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A university spokesperson told MEE that the flyer was discovered on Wednesday at 10am and immediately removed by law school officials, who also "conducted a sweep of all other public spaces" and then reported the incident to NYU campus safety, "who are currently conducting a thorough investigation into the matter".

"Hateful messages that target, in any form, members of our community have no place in our institution. We encourage all members of our community who may encounter such material to alert NYU campus safety," the spokesperson said.

However, several students told MEE that the flyer was seen on Wednesday afternoon, which would have been hours after it had been taken down.

'If you support Palestinian human rights and the Palestinian right to self-determination, your free speech and safety are not subject to the same protection'

- NYU student

The student who spoke on condition of anonymity said that the university's response to the flyer was a part of a larger pattern of handling incidents regarding students involved in activism related to Palestine, noting that the school ordered the New York Police Department (NYPD) to deal with protesting students, leading to the arrest of more than 100 of them.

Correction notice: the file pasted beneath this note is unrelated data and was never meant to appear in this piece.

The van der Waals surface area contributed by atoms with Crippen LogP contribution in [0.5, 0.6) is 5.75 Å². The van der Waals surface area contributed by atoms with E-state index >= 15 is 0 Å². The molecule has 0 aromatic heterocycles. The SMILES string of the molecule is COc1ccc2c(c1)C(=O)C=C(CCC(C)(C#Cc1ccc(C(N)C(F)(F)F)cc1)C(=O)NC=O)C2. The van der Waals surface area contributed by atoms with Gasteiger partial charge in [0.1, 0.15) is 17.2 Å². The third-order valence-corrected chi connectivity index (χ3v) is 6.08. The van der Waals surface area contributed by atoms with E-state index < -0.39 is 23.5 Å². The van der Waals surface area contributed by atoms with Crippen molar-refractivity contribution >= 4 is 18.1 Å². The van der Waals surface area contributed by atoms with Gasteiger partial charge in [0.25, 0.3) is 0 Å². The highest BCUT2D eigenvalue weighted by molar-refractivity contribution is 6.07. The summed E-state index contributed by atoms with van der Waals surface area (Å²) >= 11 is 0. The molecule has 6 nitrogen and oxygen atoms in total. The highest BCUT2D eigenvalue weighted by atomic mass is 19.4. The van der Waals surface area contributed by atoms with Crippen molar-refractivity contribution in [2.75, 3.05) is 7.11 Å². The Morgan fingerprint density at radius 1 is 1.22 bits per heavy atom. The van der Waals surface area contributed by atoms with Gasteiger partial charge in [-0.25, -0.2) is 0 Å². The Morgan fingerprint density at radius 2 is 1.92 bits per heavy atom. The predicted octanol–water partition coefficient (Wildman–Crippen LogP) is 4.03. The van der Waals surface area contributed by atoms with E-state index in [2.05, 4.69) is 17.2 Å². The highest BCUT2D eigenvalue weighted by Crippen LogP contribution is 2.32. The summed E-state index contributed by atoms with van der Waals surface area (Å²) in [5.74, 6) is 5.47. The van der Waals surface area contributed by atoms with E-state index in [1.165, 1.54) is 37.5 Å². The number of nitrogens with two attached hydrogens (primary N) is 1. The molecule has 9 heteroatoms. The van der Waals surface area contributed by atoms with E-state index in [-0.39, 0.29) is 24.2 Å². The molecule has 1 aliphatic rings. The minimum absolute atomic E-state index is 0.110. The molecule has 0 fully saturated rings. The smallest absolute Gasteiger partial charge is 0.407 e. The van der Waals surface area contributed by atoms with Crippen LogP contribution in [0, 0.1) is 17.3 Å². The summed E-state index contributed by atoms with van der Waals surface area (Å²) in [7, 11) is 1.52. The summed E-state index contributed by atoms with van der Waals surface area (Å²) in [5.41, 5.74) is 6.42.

The delayed response regarding the bathroom flyer has only solidified students' feelings that the school isn't interested in their protection.

"There has been one thing made clear by NYU’s actions, and inactions: if you support Palestinian human rights and the Palestinian right to self-determination, your free speech and safety are not subject to the same protection as the rest of the student body," the student said.

In response to how the university dealt with the situation, three student groups - the Middle Eastern and North African Law Student Association, the Muslim Law Student Association, and the Law Students for Justice in Palestine - sent a statement to the student body on Friday accusing NYU of encouraging an unsafe environment for pro-Palestinian students.

"In being so vague, the school once again refuses to acknowledge that its actions over the past year have allowed and actively encouraged an environment that is unsafe to its Palestinian, Arab, and pro-Palestinian students," said the statement, which was also shared with MEE.

"Rather than protecting its students from doxxing and proactively addressing rampant Islamophobia and anti-Palestinian racism in the school and legal industry, NYU Law has repressed pro-Palestine student activism, anti-war movements, and non-violent protests."